Also inseparable from this work of historical reconstruction has been the energy put into texts which seek to elaborate our position on the fundamental class positions which derive both from the raw experience of the class combat and from the theoretical interpretation of this experience of the communist organisations. In this context, we should cite issues such as:
- the period of transition, in particular the lessons to be drawn from the Russian experience about the relationship between the proletariat and the transitional state. This was a major debate in the proletarian milieu at the time of the foundation of the ICC, a fact reflected in the publication of a number of discussion texts from different groups in the very first issue of the International Review. This debate continued within the ICC and a number of texts for and against the position of the majority position within the ICC were published (eg nos. 6, 11, 15, 18);
- the national question: a suite of articles examining the way this question was posed in the workers� movement in the first two decades of the 20th century was published in International Review nos. 37 and 42. A second series appeared in nos. 66, 68 and 69, covering a broader sweep from the revolutionary wave to the fate of �national� struggles in the phase of capitalist decomposition;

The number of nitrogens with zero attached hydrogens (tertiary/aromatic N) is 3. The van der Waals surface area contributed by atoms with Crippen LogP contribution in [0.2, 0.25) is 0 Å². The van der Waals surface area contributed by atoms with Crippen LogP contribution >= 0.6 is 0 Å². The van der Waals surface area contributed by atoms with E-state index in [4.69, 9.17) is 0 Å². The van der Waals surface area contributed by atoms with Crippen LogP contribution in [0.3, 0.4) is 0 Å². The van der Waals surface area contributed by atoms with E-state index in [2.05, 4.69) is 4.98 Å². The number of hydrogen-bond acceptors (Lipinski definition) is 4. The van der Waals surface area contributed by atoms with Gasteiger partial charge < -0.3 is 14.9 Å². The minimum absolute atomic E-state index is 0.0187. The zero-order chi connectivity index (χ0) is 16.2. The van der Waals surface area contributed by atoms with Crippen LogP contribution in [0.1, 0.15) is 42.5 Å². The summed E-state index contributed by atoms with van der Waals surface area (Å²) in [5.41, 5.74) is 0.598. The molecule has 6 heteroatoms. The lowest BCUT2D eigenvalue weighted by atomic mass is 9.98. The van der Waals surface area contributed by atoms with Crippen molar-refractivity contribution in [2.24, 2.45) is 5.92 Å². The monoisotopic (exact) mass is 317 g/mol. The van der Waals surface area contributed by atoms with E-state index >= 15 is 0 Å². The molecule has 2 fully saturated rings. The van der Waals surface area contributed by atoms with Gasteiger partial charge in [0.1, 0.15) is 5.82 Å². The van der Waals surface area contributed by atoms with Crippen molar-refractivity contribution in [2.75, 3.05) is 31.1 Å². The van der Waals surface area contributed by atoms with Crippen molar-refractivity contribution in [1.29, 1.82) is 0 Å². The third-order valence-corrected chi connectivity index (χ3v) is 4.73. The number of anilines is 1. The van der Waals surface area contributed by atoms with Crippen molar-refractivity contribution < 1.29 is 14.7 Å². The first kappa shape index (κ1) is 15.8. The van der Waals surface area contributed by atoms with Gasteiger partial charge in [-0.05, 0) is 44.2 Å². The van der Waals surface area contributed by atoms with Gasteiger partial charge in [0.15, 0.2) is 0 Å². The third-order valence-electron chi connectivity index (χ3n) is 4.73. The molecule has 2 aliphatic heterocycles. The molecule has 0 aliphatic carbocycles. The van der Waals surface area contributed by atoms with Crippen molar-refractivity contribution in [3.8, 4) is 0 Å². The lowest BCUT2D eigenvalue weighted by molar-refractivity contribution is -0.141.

- the economic foundations of imperialism and of capitalist decadence. In a number of texts, in response to the criticism of other proletarian groups, we have argued for the essential continuity between Marx�s theory of crisis and the analyses developed by Rosa Luxemburg in her Accumulation of Capital and other texts (see for example nos. 13, 19, 16, 22, 29, 30). Parallel to this we have devoted a whole series to defending the basic concept of capitalist decadence against a number of its �radical� detractors in the parasitic camp and elsewhere (nos. 48, 49, 54, 55, 56, 58, 60);
- other such general issues we have covered include the union question in the Communist International (nos. 24 and 25); the peasant question (no. 24); the theory of the labour aristocracy (no.25 ); the capitalist threat to the natural environment, ie �ecology� (no 63); terror, terrorism and class violence, the latter also being the fruit of an important debate within the ICC, in particular over whether the petty bourgeoisie could have any political expressions in the period of decadence. The ICC in the period of decadence. The ICC�s distinction between state terror and petty bourgeois terrorism, and between both and proletarian class violence amply answered this question (nos. 14 and 15).